Astrogeology Science Center

Sol 51 Update on Curiosity from USGS Scientist Ken Herkenhoff: Back in Flagstaff

27 September 2012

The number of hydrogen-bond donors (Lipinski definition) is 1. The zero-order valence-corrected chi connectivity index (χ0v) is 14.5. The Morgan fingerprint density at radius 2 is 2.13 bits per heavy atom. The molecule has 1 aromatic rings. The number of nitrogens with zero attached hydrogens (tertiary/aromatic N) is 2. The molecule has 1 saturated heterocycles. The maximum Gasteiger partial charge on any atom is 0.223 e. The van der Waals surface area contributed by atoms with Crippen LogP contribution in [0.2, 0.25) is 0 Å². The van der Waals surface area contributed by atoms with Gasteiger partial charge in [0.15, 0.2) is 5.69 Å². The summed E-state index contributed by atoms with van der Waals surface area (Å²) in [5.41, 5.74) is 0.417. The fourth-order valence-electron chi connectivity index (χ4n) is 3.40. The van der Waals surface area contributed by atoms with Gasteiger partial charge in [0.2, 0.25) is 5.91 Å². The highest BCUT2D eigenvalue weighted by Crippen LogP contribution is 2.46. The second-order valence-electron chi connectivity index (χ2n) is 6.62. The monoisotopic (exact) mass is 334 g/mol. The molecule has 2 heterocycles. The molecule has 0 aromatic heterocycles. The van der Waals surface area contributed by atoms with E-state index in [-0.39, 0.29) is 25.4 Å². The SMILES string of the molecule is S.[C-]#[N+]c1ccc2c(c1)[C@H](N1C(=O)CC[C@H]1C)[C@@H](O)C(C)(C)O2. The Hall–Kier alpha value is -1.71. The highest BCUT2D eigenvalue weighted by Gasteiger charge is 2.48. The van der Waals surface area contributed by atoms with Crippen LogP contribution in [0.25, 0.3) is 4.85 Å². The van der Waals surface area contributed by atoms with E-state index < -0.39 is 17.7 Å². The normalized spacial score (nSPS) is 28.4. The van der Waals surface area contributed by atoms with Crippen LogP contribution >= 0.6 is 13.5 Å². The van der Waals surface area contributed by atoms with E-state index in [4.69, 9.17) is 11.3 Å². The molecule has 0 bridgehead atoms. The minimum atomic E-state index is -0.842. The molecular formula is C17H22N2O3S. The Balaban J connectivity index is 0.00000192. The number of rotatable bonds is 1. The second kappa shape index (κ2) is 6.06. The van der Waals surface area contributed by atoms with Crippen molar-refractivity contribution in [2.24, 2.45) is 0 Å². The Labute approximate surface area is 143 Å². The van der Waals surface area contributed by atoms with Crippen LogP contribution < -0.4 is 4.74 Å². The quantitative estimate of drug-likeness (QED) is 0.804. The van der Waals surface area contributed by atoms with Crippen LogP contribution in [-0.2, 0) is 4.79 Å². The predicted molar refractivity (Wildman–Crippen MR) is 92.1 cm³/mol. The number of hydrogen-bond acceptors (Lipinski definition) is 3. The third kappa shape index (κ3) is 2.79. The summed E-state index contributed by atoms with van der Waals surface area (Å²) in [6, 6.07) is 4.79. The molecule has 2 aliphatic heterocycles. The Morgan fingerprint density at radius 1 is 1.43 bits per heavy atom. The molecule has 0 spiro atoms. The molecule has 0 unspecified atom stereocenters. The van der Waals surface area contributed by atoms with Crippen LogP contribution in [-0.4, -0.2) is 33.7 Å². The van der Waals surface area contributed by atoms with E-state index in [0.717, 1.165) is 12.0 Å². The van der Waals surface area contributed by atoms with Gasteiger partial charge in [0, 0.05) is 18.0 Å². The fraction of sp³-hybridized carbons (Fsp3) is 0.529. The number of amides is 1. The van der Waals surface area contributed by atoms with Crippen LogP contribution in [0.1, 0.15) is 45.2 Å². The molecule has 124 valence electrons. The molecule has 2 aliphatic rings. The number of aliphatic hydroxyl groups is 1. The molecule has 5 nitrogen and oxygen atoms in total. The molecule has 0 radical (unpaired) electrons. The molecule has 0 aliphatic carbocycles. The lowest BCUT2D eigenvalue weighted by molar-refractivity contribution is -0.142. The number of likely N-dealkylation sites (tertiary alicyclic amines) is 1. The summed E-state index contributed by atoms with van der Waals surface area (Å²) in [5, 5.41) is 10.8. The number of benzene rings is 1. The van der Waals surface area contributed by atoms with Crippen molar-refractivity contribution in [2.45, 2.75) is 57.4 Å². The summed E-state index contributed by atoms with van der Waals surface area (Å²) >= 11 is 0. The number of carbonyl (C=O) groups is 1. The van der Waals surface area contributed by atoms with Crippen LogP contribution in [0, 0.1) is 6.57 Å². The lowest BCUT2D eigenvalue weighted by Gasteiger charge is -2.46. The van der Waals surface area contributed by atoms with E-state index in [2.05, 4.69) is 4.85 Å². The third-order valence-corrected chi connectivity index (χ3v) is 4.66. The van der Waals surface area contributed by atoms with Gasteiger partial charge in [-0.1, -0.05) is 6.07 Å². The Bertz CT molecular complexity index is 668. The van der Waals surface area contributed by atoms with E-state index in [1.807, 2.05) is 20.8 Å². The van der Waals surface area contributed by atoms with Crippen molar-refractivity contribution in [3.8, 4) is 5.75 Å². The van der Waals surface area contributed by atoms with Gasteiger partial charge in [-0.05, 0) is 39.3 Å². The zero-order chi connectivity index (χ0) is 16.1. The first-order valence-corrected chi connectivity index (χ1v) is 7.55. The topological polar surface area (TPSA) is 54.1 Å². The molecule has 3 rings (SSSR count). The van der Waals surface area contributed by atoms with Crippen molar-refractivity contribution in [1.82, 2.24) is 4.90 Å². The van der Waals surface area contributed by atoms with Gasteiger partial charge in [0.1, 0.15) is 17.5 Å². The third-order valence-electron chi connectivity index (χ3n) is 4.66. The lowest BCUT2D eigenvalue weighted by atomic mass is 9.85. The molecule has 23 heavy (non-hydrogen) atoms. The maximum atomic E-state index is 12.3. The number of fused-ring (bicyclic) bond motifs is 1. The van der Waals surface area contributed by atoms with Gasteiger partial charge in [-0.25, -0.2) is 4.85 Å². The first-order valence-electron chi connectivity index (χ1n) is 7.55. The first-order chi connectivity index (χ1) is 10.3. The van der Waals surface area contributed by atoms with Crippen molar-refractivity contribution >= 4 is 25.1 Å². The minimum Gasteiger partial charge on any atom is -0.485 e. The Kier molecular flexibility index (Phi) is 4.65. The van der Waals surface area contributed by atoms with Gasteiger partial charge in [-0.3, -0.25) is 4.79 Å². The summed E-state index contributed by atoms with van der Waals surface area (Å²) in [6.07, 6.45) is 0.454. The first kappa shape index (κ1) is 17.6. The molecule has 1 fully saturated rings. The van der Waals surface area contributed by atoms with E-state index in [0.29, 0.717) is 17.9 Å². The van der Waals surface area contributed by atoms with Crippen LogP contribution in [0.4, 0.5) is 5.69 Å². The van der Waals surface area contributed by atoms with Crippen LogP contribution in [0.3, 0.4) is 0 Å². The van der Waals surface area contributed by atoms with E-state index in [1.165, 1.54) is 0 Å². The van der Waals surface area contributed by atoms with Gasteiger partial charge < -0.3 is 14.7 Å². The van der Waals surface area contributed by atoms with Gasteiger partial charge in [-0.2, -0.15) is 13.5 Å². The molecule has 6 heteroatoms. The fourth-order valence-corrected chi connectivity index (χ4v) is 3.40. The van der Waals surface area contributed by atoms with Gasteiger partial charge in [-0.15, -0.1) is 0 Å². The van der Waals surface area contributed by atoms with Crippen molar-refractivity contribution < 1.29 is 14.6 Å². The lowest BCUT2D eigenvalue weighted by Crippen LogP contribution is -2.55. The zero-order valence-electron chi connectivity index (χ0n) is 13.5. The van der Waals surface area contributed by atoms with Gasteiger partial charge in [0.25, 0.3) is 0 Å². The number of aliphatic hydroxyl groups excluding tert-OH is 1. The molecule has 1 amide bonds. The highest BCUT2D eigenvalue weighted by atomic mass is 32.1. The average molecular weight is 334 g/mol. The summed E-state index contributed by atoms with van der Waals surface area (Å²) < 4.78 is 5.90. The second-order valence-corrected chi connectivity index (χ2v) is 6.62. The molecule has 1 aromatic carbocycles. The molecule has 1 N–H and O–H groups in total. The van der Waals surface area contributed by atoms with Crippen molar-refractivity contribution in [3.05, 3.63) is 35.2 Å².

I haven't been following the MSL mission for the last couple days, traveling back to Flagstaff to give a talk about Mars rovers for the Flagstaff Festival of Science today at Lowell Observatory.  I've been giving talks for the Festival for about 10 years, starting with an overview of the Mars Exploration Rover mission (Spirit and Opportunity) before those rovers landed on Mars in 2004.  So I started my talk today with a quick update on the Opportunity mission, which is still going strong and exploring new rock types. Then I turned to MSL, and ran out of time even though I left out one of the cool videos I planned to show.  So there wasn't much time for questions, but enough to embarrassed by one about today's press release. I was so busy preparing for my talk that I hadn't seen the release, so I didn't know what it was about!  Too bad, because it would been nice to have included in my presentation images of the outcrop that was the subject of the press conference.  A few sols ago, we drove by an outcrop that was immediately recognized as conglomerate, a poorly-sorted sediment that is commonly formed in stream beds on Earth.  This type of rock was expected by some to be found in this part of Gale crater, and images taken from orbit showed that the landing site is near the base of a large alluvial fan, likely formed by ancient streams.